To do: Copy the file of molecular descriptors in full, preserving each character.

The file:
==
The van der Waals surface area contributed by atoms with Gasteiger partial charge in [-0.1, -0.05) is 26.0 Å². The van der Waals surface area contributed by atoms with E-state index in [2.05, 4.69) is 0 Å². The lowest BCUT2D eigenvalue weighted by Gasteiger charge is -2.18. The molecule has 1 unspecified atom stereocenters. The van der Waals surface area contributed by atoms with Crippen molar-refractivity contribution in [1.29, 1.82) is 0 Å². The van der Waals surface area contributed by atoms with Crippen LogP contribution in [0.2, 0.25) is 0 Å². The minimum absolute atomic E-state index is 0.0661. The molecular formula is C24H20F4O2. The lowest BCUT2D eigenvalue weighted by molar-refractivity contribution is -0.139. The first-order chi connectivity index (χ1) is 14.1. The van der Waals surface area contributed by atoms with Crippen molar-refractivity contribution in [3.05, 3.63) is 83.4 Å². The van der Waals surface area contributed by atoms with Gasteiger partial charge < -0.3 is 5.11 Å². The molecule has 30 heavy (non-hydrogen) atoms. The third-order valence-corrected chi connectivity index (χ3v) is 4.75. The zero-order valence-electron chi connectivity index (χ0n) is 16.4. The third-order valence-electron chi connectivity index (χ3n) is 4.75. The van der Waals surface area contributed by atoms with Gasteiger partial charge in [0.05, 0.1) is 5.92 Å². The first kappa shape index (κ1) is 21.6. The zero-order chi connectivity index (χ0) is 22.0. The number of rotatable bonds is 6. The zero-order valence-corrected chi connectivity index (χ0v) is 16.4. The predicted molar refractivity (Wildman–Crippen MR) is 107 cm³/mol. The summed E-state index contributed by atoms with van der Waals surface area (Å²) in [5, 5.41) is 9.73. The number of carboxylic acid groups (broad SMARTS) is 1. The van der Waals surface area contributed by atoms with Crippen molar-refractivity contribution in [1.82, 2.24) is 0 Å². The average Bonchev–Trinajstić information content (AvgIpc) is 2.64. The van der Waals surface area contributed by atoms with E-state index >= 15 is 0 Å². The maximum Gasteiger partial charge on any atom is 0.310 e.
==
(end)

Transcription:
The van der Waals surface area contributed by atoms with Gasteiger partial charge in [-0.1, -0.05) is 26.0 Å². The van der Waals surface area contributed by atoms with E-state index in [2.05, 4.69) is 0 Å². The lowest BCUT2D eigenvalue weighted by Gasteiger charge is -2.18. The molecule has 1 unspecified atom stereocenters. The van der Waals surface area contributed by atoms with Crippen molar-refractivity contribution in [1.29, 1.82) is 0 Å². The van der Waals surface area contributed by atoms with Crippen LogP contribution in [0.2, 0.25) is 0 Å². The minimum absolute atomic E-state index is 0.0661. The molecular formula is C24H20F4O2. The lowest BCUT2D eigenvalue weighted by molar-refractivity contribution is -0.139. The first-order chi connectivity index (χ1) is 14.1. The van der Waals surface area contributed by atoms with Crippen molar-refractivity contribution in [3.05, 3.63) is 83.4 Å². The van der Waals surface area contributed by atoms with Gasteiger partial charge < -0.3 is 5.11 Å². The molecule has 30 heavy (non-hydrogen) atoms. The third-order valence-corrected chi connectivity index (χ3v) is 4.75. The zero-order valence-electron chi connectivity index (χ0n) is 16.4. The third-order valence-electron chi connectivity index (χ3n) is 4.75. The van der Waals surface area contributed by atoms with Gasteiger partial charge in [0.05, 0.1) is 5.92 Å². The first kappa shape index (κ1) is 21.6. The zero-order chi connectivity index (χ0) is 22.0. The number of rotatable bonds is 6. The zero-order valence-corrected chi connectivity index (χ0v) is 16.4. The predicted molar refractivity (Wildman–Crippen MR) is 107 cm³/mol. The summed E-state index contributed by atoms with van der Waals surface area (Å²) in [5, 5.41) is 9.73. The number of carboxylic acid groups (broad SMARTS) is 1. The van der Waals surface area contributed by atoms with Crippen molar-refractivity contribution in [1.82, 2.24) is 0 Å². The average Bonchev–Trinajstić information content (AvgIpc) is 2.64. The van der Waals surface area contributed by atoms with E-state index >= 15 is 0 Å². The maximum Gasteiger partial charge on any atom is 0.310 e.